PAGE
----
Kris Johnson selected as next president of AWB
Kris Johnson selected as next president of AWB
On Tuesday, AWB named Kris Johnson its next president, ending months of deliberation and a national search. Johnson will succeed Don Brunell on Jan. 1, 2014. Johnson has been AWB’s vice president of operations since 2010. He has 15 years of chamber leadership experience in St. Paul, Minn., the Tri-Cities and Spokane. AWB Board Chair Mel Russell, who led the Succession Committee, said Johnson understands the challenges and opportunities ahead for AWB. “Kris also understands the value and importance of a strong advocacy program, ensuring the right policies are in place to attract and retain private employers in our state who can create jobs and grow their businesses,” Russell said. Brunell praised the choice, saying Johnson “can step in immediately and lead AWB forward.” In a tweet, Johnson said he is honored to lead AWB, find new ways to create private jobs and to move the economy forward. Follow him on Twitter at @KrisJohnson_IOM.With no budget deal in sight and default deadline looming, markets grow jittery
As the partial federal government shutdown enters its second week, the big deadline is this Thursday, the date when the U.S. Treasury predicts it will run out of money to pay its bills. Officials continued negotiations today as international observers warned that a U.S. debt default would be “utterly catastrophic.” In signs that the D.C. discord is hurting America abroad, China is capitalizing on the mayhem by calling for the world to “de-Americanize.” Back home, Starbucks is pushing for a deal by providing a “Come Together” petition in all their 11,000 stores urging stable funding to reopen the government. The company reported more than 1 million people have already signed the petition. Follow the campaign on Twitter at #ComeTogether.Join AWB at fundraiser to support Jan Angel in crucial state senate race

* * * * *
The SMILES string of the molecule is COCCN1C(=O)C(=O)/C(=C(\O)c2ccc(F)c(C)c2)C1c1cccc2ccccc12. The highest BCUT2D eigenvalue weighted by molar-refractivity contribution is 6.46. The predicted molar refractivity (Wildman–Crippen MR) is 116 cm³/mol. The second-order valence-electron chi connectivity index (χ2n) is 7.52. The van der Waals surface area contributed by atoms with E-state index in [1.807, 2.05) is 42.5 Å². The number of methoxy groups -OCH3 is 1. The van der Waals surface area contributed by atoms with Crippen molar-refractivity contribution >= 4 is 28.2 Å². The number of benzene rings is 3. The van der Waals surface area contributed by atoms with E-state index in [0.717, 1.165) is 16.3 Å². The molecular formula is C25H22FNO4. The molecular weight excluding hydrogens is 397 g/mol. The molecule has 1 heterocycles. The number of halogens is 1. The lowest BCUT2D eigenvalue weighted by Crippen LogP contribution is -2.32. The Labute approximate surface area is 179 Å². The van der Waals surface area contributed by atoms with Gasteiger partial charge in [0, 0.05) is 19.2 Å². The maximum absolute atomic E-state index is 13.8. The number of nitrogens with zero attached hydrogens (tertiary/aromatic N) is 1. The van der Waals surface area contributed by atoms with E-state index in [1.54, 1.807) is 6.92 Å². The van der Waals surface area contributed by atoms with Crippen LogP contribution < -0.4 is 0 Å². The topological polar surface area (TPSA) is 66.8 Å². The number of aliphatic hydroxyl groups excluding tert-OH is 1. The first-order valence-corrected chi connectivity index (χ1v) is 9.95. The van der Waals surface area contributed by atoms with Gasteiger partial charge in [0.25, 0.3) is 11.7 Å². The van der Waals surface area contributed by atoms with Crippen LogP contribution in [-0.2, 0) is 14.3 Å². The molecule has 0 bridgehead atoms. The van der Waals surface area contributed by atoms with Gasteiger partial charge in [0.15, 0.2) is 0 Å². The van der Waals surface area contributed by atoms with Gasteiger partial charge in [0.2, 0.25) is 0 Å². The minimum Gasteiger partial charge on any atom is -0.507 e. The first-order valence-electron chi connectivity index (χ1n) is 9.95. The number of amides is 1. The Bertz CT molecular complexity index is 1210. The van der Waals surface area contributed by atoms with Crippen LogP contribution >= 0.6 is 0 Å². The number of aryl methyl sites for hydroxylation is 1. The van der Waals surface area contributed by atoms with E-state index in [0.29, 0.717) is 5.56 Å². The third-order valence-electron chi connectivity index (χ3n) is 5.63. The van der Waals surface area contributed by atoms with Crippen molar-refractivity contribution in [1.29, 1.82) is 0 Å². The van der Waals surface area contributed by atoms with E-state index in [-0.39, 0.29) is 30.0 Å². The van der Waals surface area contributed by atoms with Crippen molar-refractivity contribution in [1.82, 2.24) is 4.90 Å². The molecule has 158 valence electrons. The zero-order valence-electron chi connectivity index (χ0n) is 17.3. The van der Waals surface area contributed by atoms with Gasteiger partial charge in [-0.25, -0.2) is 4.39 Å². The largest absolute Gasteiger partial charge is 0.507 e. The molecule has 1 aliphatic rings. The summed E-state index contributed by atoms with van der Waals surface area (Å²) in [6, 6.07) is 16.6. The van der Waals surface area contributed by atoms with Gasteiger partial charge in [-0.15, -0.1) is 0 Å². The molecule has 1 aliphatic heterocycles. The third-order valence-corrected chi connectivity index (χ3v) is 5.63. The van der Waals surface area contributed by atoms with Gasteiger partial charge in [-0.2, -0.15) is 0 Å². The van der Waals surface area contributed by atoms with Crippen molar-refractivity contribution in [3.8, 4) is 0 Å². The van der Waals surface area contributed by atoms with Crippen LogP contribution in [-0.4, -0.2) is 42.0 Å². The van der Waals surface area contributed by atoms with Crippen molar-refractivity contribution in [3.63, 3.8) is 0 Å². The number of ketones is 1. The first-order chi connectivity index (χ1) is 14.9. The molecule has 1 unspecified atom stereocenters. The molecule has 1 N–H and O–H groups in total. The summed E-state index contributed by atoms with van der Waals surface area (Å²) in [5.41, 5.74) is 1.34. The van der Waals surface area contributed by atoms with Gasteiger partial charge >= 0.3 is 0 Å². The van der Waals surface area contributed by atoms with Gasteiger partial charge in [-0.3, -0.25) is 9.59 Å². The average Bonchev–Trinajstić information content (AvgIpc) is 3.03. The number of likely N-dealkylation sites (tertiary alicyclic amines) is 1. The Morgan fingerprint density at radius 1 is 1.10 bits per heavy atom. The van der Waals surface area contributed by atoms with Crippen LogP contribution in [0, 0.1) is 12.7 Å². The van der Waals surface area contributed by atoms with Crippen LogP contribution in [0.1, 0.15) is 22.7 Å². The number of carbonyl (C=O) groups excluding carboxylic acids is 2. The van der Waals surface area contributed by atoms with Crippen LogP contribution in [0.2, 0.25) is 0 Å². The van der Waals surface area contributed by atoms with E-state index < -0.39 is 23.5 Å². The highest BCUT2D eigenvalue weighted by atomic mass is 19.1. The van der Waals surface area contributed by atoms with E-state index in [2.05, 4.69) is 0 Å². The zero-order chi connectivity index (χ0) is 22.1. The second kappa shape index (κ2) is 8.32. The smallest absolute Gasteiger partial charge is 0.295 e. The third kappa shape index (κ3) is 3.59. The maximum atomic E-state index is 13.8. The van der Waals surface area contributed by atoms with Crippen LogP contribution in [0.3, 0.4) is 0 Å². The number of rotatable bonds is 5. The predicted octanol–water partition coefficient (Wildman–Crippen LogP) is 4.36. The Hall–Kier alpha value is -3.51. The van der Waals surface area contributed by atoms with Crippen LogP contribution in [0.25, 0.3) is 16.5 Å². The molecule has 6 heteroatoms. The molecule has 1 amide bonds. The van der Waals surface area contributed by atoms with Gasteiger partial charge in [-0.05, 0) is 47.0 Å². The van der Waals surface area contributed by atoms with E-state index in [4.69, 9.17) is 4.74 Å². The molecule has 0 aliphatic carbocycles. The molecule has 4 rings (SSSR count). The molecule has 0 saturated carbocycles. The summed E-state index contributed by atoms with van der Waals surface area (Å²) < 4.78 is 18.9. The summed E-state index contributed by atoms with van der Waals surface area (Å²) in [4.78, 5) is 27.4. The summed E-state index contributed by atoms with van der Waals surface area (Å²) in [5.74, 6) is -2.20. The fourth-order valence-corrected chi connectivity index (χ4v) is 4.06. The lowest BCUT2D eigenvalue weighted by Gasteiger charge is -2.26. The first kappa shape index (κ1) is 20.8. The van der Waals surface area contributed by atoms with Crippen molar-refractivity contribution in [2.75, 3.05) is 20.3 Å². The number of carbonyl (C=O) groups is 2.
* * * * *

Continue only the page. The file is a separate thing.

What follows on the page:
The most significant state Senate race this year is in the 26th district. AWB strongly endorses businesswoman and state Rep. Jan Angel, R-Port Orchard, in this election to fill an unexpired state Senate term. Angel is one of the Legislature’s most consistent advocates for employers. Her victory would strengthen the bipartisan Senate Majority Coalition, which held the line against higher taxes and increased regulation this year. You are invited to a fundraiser for Angel at 6 p.m. this Wednesday in the Gig Harbor home of Larry and Jane Treleven of Sprague Pest Control. Please RSVP to Rebekah Johnson at 360.689.6432 or firstname.lastname@example.org. Help support her campaign with a donation at JanAngel.com.Report: I-517 would turn aggressive petition peddlers into a protected class, even on private property